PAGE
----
Ward v. Chamberlain,
62 U.S. 572 (1858)

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U.S. Supreme Court

Ward v. Chamberlain, 62 U.S. 21 How. 572 572 (1858)

Ward v. Chamberlain

62 U.S. (21 How.) 572




Where a libel was filed by the owners of a steamer against the owners of a propeller for a collision, and there was an agreement between the parties in the court below that the answer of the respondents should operate as a cross-libel, the mode of proceeding does not meet the approval of this Court, and ought not to be drawn into precedent. The respondents should file their cross-libel, take out process, and have it served in the usual way.

The decision in the preceding case again affirmed.

This was in fact a cross-appeal in the preceding case, although there was no cross-libel filed. Being a branch of same case, it was argued by the same counsel.

MR. JUSTICE CLIFFORD delivered the opinion of the Court.

This is an appeal in admiralty from a decree of the Circuit Court of the United States for the Southern District of Ohio. The appellants in this suit were the libellants in the case of Chamberlain v. Ward, decided at the present term, and the questions to be determined have respect to the same subject matter which was in controversy in that case, and come before the Court upon the same pleadings and testimony. In that case, Ward et al., as owners of the steamer Atlantic, filed their libel in the district court against Chamberlain, as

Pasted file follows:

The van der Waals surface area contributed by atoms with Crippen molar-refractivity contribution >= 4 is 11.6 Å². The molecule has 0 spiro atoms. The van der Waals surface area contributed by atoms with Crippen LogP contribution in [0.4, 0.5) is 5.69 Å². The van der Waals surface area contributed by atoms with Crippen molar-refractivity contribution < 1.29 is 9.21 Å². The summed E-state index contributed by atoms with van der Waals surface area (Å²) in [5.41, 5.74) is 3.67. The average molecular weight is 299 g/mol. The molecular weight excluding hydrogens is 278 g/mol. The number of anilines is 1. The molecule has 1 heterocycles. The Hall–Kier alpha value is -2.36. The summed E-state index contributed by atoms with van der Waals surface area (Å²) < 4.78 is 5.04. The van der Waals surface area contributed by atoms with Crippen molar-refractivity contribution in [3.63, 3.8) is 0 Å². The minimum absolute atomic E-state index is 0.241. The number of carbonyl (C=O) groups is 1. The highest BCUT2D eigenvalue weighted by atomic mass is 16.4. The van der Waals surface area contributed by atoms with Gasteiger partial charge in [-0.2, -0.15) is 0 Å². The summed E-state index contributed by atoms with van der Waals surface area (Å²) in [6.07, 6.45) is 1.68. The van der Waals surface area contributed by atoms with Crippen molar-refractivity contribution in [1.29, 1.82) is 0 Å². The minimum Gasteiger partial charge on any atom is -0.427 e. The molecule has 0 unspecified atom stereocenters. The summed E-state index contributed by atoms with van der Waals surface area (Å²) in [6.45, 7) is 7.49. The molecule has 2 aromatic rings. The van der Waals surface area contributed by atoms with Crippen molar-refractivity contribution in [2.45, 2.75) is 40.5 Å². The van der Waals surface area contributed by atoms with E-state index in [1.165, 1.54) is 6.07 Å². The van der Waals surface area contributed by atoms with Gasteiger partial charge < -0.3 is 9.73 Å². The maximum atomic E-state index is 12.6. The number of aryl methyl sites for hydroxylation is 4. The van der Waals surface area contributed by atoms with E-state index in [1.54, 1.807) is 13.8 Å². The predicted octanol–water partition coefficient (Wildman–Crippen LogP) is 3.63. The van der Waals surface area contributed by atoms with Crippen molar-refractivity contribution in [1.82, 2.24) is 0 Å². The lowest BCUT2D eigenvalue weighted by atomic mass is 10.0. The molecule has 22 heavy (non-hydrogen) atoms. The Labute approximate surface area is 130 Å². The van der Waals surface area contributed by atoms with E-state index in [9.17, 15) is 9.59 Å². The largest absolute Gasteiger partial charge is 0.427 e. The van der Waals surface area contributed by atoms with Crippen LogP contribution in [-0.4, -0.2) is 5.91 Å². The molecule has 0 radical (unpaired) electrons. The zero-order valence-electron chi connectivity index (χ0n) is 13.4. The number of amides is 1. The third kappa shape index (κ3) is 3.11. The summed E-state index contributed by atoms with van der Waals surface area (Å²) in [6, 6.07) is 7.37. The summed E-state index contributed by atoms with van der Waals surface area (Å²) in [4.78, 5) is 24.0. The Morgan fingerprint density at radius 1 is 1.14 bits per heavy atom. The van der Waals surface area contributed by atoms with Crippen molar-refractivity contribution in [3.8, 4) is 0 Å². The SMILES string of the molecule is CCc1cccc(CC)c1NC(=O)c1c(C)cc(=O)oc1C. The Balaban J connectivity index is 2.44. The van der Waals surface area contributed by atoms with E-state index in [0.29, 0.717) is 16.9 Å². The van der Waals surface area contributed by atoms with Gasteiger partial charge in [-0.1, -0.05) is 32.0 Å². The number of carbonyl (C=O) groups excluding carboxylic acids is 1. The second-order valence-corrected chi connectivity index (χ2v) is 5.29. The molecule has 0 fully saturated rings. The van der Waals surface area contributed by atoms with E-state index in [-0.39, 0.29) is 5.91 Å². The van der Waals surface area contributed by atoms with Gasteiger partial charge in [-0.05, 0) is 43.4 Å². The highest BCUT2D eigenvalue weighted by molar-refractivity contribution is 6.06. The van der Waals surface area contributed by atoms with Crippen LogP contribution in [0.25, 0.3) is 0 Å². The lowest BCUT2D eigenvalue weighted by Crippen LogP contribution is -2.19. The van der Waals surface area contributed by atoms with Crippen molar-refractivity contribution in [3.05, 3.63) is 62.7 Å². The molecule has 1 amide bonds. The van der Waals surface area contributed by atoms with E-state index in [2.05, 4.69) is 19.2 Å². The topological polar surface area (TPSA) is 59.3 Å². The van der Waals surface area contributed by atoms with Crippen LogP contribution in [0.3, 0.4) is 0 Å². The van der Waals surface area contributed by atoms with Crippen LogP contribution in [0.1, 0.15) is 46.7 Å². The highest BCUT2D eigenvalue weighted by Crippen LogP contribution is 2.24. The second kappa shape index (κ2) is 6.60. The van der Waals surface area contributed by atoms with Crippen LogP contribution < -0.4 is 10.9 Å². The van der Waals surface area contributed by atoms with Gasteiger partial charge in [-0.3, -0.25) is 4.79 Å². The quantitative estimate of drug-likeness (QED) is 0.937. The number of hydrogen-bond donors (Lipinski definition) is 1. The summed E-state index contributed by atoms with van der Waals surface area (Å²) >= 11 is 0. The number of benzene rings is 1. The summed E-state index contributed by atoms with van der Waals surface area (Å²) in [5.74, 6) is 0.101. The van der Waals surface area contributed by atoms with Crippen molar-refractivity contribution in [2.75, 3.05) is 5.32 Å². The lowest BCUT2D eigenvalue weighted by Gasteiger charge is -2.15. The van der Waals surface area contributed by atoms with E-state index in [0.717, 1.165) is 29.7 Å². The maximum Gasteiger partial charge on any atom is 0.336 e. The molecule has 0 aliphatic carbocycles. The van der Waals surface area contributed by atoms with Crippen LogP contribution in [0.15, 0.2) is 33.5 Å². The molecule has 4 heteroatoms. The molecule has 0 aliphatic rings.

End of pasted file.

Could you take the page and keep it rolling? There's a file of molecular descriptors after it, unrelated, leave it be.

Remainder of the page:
Page 62 U. S. 573

owners of the propeller Ogdensburgh, to recover the damage sustained by the steamer in a collision which occurred between those vessels on the 20th day of August, 1852, while navigating on the waters of Lake Erie. After the process was served, Chamberlain et al. appeared and filed their answer to the libel. In the answer, after setting up several defenses, they alleged, among other things not necessary to be noticed, that the collision was not occasioned by the negligence, inattention, or want of proper care and skill on the part of the master or crew of the propeller, but wholly through the fault, neglect, and unskillfulness, of the master and crew of the steamer, and set forth the grounds on which those allegations were based, and prayed that their answer to the libel might also be taken as a cross-libel in their behalf against Ward, to recover the damage which the propeller sustained by the collision.

On the twenty-sixth day of April, 1853, the parties entered into an agreement, which is a part of this record, that the answer of the respondents should operate as a cross-libel and that the claims of both parties should be considered by the court in weighing the evidence, and be adjudicated upon in the final decree. Afterwards, at the final hearing in the district court on the merits of the case, the libel was dismissed upon the ground that the steamer was wholly in fault, and under the agreement of the parties that the answer should operate as a cross-libel, a decree was entered in favor of Chamberlain for the amount of the damage occasioned to the propeller. Ward et al., as owners of the Atlantic, appealed to the circuit court, where the decree of the district court dismissing the libel and awarding damages to the propeller, as upon a cross-libel, was in all things reversed. That reversal was made upon the ground that the collision was the result of mutual fault, and that the damages and costs ought to be equally divided. Injuries had been sustained by the propeller to the amount of three thousand dollars, and the agreed value of the steamer at the time of her loss was seventy-five thousand dollars, and accordingly a decree was entered in favor of Ward et al. for the sum of thirty-six thousand dollars, together with a moiety of the costs in both courts. From that decree